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Whether you sat through awkward health classes in school or were lucky enough to get the talk from your folks, most of us understand the basics of the reproductive system: It subjects us to the emotional and physical upheaval that is puberty, and it’s how we make babies. Testes in men make sperm, ovaries in women make eggs, and both organs produce sex hormones that help the sperm and egg get together.
Recent advances in fertility science mean we know more than ever about how sex hormones contribute to conception and pregnancy. In 2014, for example, researchers discovered that progesterone released by the egg activates a stronger tail flick in sperm so it can penetrate the egg.
But fertility is just one part of a bigger picture. Our reproductive organs and the hormones they produce are just as important for our everyday health and performance. In this article, we’ll look at the three main sex hormones: estrogen, testosterone and progesterone.
Estrogen is actually a group of three very similar hormones: estrone, estradiol and estriol. It’s important for both men and women, though women have significantly higher amounts than men in the years between puberty and menopause. During this time, most of a woman’s estrogen is produced in her ovaries.
The changing hormones of the menstrual cycle means that a woman’s estrogen levels are relatively low when she has her period, rise to a relatively high level until ovulation, and fall again before her next period. Pregnancy, of course, changes everything, and so does menopause, when the ovaries stop making eggs or estrogen (and progesterone).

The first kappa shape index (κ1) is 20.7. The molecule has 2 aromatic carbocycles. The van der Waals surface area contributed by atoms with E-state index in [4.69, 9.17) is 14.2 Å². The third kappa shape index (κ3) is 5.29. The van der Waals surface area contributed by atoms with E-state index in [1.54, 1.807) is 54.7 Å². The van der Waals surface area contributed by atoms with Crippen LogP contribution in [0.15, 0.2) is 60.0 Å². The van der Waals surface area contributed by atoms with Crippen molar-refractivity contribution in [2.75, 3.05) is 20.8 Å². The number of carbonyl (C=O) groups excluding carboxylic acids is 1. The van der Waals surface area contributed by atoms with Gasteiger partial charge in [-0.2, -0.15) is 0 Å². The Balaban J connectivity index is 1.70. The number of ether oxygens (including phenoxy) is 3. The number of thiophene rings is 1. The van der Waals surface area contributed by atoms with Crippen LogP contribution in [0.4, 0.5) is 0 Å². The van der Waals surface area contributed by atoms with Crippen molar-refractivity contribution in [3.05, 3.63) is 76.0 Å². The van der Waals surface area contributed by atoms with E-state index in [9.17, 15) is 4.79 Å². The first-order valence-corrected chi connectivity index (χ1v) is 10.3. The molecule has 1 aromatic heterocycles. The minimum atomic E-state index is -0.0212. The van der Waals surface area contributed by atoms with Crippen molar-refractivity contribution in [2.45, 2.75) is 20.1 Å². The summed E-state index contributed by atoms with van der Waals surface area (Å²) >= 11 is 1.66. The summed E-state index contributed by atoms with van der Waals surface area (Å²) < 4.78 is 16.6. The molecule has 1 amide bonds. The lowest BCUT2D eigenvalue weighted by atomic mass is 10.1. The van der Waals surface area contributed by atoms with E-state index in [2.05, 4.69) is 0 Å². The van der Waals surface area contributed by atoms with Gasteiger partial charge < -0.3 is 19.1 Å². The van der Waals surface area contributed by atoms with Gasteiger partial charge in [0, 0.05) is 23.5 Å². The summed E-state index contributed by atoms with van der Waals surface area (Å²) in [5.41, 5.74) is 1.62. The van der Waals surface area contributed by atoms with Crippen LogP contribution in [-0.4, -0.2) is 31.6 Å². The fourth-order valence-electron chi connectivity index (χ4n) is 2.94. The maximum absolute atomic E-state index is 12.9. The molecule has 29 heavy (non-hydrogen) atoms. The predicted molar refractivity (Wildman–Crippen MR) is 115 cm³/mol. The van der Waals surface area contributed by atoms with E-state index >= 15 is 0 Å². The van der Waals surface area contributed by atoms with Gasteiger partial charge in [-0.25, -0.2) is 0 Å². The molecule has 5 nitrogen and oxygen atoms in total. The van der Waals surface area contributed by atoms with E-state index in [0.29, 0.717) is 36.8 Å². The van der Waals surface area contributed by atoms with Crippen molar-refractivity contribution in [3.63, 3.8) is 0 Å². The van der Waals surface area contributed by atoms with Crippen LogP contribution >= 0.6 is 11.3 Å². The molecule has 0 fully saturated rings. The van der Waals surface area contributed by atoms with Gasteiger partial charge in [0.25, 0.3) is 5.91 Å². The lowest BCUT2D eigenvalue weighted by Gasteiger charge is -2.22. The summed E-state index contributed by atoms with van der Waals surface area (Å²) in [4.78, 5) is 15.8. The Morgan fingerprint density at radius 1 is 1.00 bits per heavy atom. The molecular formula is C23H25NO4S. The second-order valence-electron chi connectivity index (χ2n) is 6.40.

Estrogen promotes growth of the endometrium (the lining of the uterus), until it is countered by a rise in progesterone. It is important for circulation, tissue health, and lubrication of the vagina and vulva. Postmenopausal women often suffer from vaginal dryness because of their low levels of estrogen.
We often think of estrogen as the female hormone, but the average man’s estrogen levels are twice as high as those of a woman who has finished menopause. Men make most of their estrogen from testosterone, in the testes, where estrogen helps make sperm.
In both sexes, estrogen plays a role in literally hundreds of processes that keep us healthy. Bone health, good cholesterol, brain function, blood clotting, lung function, glucose metabolism, vascular function, heart health and muscle health all depend on the right level of estrogen.
Other weird and wonderful discoveries about estrogen include the following:
- Women’s higher estrogen levels increase sensitivity to the THC in cannabis—by 30 percent more than men.
- In a late 2017 paper, researchers at the University of Illinois at Chicago found that the relatively higher levels of estrogen during the pre-ovulatory part of the menstrual cycle were linked to increased alcohol sensitivity in the reward center of the brain.
- In 2016, mice studies suggested estrogen may be why the flu tends to hit men harder than women.
Testosterone is biosynthesized from cholesterol. In men, testosterone is made mostly in the testes. (Some is made in the adrenal glands, too.) It regulates lean mass, muscle size and strength, fat distribution and bone density. It also lowers asthma risk and helps the body make sperm.
Women produce small amounts of testosterone in their adrenal glands and ovaries, and it influences the follicle-stimulating hormones that trigger ovulation.
In both sexes, testosterone is important for muscle size and strength. It helps bone marrow to make red blood cells. The hormone hits a natural peak in our 30s, then decreases slightly every year as we age.